These days I’ve been passing a little time working in a photo studio. It’s a fun job and I work with cool people who are mostly much younger than I am. I’ve learned some neat stuff about portraiture, and a bit more about Photoshop, both which will serve me well as I embark on starting my own photography business. I’ll let you know how it goes.
I’ve sort of had a rant building up, and working today I had one family who refreshed the rant in my brain. They were otherwise very lovely people, a family of four. Dad, Mom, and two kids — a boy of about 13 (and all the requisite fun and angst that comes with that age) and a daughter of about eight or nine, who was seven different ways of adorable and missing her two front teeth. The parents were obsessed – OBSESSED – with getting these kids to smile just the absolute perfect way that they wanted them to. But of course, the 13 year-old was, well, a 13 year-old, and the daughter was obviously self-conscious about her gappage.
These parents were militant crazy about it. Which I don’t necessarily begrudge them — portraits at my studio are not cheap, and I know they, as every parent that comes through, wants to leave with pictures they can display and show off and that truly capture how beautiful their family is.
Luckily, I and the other photographers I work with are pretty good at pulling that off. For babies, we know the sounds that get their attention, and that jumping up and down is almost always a surefire way to get a few smiles. For toddlers and kids through about seven, pretending to tickle their parents is like smile gravy — and the parents always love to play along. Shit, the parents would donate a kidney if it meant their kid would smile. Tweens and teens nearly always can talk about video games, or the last movie they saw, and once they relax and realize I’m not as dorky as their parents are, they are usually eager to smile for me. (Even though, yes, I’m a parent myself and in a handful of years I’ll be reduced to complete dork in my kids’ eyes.) Older kids want to be treated respectfully, and they respond beautifully to it most of the time. The point is, there are lots of ways to get a kid, nearly any kid, to smile for a picture. Sometimes it’s being goofy, sometimes it’s building trust, sometimes it’s being chatty, and often it’s a combination of all that and more.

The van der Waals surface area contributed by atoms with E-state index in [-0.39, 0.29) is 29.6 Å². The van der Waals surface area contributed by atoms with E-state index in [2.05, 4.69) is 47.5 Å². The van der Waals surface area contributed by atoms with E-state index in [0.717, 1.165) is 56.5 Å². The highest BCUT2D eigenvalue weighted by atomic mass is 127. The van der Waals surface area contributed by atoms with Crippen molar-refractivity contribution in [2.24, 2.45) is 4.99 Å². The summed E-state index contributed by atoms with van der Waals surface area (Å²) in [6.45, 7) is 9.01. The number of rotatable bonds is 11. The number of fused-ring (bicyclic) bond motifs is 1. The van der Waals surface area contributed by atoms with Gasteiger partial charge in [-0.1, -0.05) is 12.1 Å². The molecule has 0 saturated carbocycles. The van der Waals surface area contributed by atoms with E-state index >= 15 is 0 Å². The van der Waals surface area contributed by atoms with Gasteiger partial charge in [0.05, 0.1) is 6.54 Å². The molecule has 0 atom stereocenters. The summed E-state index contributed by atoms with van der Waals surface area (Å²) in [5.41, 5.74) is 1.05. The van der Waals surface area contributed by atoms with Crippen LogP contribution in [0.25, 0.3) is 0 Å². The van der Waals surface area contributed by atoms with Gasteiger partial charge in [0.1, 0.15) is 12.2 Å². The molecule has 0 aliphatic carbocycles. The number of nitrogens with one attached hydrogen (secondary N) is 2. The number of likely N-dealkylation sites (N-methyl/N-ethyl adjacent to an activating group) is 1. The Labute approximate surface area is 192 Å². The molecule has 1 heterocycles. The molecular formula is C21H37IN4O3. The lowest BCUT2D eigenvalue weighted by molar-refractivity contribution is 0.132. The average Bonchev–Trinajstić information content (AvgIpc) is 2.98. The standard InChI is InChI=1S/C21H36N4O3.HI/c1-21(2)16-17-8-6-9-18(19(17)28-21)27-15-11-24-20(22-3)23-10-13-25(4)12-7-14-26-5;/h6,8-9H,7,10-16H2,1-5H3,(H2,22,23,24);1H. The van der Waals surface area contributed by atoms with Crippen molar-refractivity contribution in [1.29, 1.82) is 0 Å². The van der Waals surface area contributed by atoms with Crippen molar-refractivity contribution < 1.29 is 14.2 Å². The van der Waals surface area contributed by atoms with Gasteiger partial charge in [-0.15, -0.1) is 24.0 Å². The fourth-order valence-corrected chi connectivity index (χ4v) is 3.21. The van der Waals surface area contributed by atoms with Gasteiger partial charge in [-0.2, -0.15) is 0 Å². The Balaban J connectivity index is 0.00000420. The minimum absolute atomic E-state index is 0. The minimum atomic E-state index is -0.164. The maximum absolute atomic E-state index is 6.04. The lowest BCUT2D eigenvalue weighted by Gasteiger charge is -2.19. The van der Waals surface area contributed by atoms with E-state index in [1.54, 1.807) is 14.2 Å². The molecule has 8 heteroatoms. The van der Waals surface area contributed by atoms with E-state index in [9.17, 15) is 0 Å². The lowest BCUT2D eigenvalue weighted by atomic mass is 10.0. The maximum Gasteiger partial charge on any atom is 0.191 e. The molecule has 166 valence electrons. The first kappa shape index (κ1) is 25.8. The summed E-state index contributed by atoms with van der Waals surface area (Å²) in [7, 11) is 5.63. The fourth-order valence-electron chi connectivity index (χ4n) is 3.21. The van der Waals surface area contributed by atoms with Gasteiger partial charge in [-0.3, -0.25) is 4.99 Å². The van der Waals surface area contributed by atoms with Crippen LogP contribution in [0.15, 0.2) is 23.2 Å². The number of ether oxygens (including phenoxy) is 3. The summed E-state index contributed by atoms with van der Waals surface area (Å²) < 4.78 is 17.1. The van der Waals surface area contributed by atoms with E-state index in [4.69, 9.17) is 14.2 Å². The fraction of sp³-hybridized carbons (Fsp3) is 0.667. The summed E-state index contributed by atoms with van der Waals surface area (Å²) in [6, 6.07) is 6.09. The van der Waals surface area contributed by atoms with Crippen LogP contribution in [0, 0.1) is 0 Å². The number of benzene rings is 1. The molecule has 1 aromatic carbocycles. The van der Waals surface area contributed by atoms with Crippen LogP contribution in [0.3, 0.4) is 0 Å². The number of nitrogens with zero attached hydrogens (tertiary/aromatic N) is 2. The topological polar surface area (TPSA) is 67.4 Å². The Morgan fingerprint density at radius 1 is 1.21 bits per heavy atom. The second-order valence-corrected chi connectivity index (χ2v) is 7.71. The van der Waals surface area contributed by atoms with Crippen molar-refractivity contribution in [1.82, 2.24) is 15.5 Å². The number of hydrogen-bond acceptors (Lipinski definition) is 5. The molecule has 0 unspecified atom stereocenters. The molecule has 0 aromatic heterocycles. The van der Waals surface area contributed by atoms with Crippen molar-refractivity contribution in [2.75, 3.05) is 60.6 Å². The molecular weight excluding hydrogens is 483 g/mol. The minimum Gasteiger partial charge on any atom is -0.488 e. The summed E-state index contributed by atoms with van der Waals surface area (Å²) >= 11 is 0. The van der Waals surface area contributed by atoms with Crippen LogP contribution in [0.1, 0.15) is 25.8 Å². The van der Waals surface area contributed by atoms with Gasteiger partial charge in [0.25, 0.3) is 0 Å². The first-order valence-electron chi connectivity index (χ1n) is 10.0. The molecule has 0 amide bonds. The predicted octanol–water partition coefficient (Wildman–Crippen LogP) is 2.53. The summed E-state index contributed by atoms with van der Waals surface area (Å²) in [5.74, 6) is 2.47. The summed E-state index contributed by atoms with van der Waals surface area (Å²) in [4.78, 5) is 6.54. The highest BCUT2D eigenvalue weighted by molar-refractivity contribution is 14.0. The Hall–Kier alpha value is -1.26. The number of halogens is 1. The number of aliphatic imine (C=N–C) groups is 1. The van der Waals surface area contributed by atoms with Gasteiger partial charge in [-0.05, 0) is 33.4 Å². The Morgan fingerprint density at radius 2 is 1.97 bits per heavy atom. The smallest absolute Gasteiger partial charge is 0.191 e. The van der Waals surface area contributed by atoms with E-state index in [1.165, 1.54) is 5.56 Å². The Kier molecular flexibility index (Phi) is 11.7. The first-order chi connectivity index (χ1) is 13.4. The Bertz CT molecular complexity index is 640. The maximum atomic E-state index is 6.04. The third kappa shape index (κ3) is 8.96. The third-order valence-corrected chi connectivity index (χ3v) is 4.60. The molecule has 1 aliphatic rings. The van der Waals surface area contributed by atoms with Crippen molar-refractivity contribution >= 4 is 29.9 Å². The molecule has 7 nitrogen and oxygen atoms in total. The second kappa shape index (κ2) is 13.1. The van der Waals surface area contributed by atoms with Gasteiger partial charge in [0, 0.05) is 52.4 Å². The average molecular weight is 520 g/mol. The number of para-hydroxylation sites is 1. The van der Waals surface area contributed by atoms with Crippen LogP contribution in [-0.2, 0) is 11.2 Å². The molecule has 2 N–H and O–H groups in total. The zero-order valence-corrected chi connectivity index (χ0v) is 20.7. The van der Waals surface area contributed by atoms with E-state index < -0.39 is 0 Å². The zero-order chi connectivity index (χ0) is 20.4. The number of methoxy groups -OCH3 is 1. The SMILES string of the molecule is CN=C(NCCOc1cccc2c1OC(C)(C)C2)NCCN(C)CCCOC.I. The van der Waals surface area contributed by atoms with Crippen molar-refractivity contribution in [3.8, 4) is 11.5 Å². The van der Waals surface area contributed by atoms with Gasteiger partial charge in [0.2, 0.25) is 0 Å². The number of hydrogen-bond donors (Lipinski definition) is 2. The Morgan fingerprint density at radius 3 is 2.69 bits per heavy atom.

But there are things that definitely, most assuredly, do not work. Yelling at your kids to smile will never get them to smile the way you want them to. Telling them that’s it, we are NOT going to Chuck E. Cheese after the pictures will not get them to smile at all. Threatening them with grounding will not get them to smile, for sure.
So, here’s a bit of advice for parents. Once your kids are old enough to follow directions, try to relax a little. If you let your kids relax and have a little fun, your pictures will turn out great. If you relax and have a little fun, too, they’ll turn out even better. Try your best not to get frustrated — or at least, not to show your frustration. It will unsettle the more resilient kids and irreversibly stress out the more sensitive ones.
Then…. there’s the other side of the coin. The parents of the babies. Most of the time, they hover and coo and apologize profusely when their baby isn’t the Gerber baby 100% of the time. We love these parents. They keep their babies happy, and safe, and they are ten shades of thrilled when their beautiful baby makes us look like photography geniuses.
Of course, not every parent is as easy to work with. There’s the moms that decide feeding their baby after the shoot is wiser than feeding him before the shoot. There’s the parents that don’t consider naptimes when they schedule their shoot and, halfway though, say something like “he’s usually so happy, he must be tired, usually he’s napping right now.” And then, there’s the glaring example of stellar parenting we witnessed recently: a couple came in with their baby, got her set up for the shoot, and then DISAPPEARED FOR A HALF HOUR. Without a word, they left and went to get lattes and left their baby in the hands of people they’d never met before. The photographer started taking pictures, turned around to ask them something, and they were gone. (The shoot did not continue any further.)
For the two-and-under set, the hints I can offer are simple. Bring in a child who’s been fed (or even bring snacks with you – I’ve had more than one parent feed their kids Cheerios or Gerber puffs in between pictures). Make sure your baby isn’t tired or sick. Then once the shoot begins, pull out all the little tricks to get your baby to smile.
Oh, and if you really want a latte, get it ahead of time.